Osteoporosis affects millions of people over the age of 50, and results in bones that are brittle or porous and more likely to break. It is important to treat osteoporosis as early as possible, and going on a diet specifically designed to maintain or build bone density can help prevent the disease in the first place or can prevent it from progressing.

The benefits of an osteoporosis diet are increased bone density and strength. Often the two most important components of a diet that can prevent or treat osteoporosis are vitamin D and calcium. Proper intake of calcium helps stimulate bone growth in teenagers and helps protect reserves of this mineral later in adult life. Proper intake of vitamin D helps the body to absorb any calcium it consumes, either in food or supplement form. In addition to improving the health of bones, adequate intake of calcium and vitamin D helps to prevent certain forms of cancer. Research has also suggested that adequate intake of vitamin D can help prevent the development of multiple sclerosis and can also enhance the functioning of the immune system.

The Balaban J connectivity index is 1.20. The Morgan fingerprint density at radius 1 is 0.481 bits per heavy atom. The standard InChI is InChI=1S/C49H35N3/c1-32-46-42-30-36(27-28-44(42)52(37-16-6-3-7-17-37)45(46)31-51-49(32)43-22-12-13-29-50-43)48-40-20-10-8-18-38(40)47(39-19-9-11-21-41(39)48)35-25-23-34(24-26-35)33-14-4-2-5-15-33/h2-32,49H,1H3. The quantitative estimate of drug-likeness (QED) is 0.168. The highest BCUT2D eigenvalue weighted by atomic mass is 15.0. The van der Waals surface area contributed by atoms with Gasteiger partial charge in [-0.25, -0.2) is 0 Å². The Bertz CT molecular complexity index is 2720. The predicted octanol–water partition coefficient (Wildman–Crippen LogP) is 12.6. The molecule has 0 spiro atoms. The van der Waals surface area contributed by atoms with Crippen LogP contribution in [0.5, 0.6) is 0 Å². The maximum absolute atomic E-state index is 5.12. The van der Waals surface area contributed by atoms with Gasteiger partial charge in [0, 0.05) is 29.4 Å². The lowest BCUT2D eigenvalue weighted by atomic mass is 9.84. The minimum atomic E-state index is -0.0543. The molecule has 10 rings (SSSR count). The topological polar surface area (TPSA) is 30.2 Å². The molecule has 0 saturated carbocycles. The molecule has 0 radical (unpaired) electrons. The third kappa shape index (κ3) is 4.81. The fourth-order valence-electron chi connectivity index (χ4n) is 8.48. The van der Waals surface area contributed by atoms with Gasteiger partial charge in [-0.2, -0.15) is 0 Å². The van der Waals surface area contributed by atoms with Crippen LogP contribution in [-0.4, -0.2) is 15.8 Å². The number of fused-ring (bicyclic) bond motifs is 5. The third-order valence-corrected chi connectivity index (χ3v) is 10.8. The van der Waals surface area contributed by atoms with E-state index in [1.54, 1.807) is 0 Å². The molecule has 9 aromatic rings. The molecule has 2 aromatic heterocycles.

There may be some disadvantages of an osteoporosis diet, as well. Because so many people associate dairy foods with calcium, those wanting to prevent or treat osteoporosis might consume too many dairy foods, such as cheese, sour cream, cream cheese, milk, and or even ice cream. In moderation these foods are not harmful, but when they are seen as the primary source of calcium to the detriment of all other sources, this behavior can be problematic.

The reason is that many dairy foods are high in fat and cholesterol and can have an adverse effect on heart health if they are consumed in excess. It is better for the individual who has been diagnosed with osteoporosis to eat more plant derived sources of calcium. It may be that more of these foods need to be consumed to get the same amount of calcium as dairy products, but many of these foods have added benefits in addition to calcium without causing problems for the cardiovascular system. These foods include spinach, almonds, figs, kale, broccoli, and seaweed. All of these foods contain antioxidants and other vitamins and minerals that promote all-over well-being. To top up calcium levels, low-fat yogurt can be consumed as well, because it will not have the same detrimental effect on the heart that eating a lot of fattening dairy products will.